Slow and fast.
Amongst other tasks, I have critically contributed to a toolkit manual for improved government capacity building policies as part of the CReW project for wastewater management.
Further, it was great to see that suggestions for the social-media strategy has been taken on board and revised swiftly. One of the points agreed included engaging more in online conversation with peers and project stakeholders, which can feature UNEP CEP cases studies as well as lessons learned from the region.
As one of the projects to enhance awareness in public, the CETA team decided on four current hot topics, which UNEP CEP can contribute to the environmental section in-flight magazines of airlines serving the Caribbean:
- Invasion of the lionfish (Can the chefs make a difference?)
- Marine littering (Reduce, Reuse, Recycle)
- Mangroves (Our heroes of the wetlands)
- 2014 as the Year of the Small Island Developing States aka the SIDS
UNEP CEP facilitates the dialogue that encourages shared understanding and action to tackle environmental issues and aims to improve government capacity with regards to policies and resource management. It functions as a leading example to the countries and organisations in the Caribbean; while the UN takes great effort to reduce its environmental footprint, the office progress has been inconsistent to the guideline. I feel more internal capacity building needs to take with small but powerful steps:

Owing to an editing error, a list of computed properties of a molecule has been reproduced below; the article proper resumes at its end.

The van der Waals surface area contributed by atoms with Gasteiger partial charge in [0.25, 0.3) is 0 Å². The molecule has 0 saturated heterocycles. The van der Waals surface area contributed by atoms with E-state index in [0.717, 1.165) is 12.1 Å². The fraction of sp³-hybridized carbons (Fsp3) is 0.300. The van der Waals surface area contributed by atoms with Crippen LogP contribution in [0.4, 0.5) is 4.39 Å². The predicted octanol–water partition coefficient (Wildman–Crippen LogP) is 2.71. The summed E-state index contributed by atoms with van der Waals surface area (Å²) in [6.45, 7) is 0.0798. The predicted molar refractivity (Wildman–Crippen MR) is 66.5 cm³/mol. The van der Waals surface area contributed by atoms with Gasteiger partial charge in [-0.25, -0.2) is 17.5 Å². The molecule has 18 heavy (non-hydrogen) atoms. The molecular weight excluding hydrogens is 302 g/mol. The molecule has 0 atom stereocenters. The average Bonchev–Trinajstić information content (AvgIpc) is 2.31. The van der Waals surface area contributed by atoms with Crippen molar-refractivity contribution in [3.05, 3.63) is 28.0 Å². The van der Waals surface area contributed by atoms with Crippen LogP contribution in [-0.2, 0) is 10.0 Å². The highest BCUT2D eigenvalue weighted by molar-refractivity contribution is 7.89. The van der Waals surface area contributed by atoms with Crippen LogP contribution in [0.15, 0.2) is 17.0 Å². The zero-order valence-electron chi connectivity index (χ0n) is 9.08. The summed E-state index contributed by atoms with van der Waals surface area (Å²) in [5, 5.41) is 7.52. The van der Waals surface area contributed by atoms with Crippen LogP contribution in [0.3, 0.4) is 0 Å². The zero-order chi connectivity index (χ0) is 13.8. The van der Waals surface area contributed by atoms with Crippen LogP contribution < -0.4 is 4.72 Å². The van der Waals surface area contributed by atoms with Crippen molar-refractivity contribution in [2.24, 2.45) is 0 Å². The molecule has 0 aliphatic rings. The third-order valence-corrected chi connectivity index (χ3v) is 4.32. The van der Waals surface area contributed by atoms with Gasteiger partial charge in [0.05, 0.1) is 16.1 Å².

- “Reduce, reuse, recycle” of plastics (in specific plastic bags and bottles)
- Switching off lights, screens and computers
- Taking the stairs and walking instead of driving
- Driving an environmentally friendly car (not an SUV)
- Engaging in car pooling or public transport
-.Ban plastics and styrofoam
Once you stop acting, the benefits stop as well!
After initiating a mid-term review with my supervisors to receive feedback on work delivered so far, it was decided to meet up weekly to monitor tasks and learning progress. I then felt better equipped for the remaining time.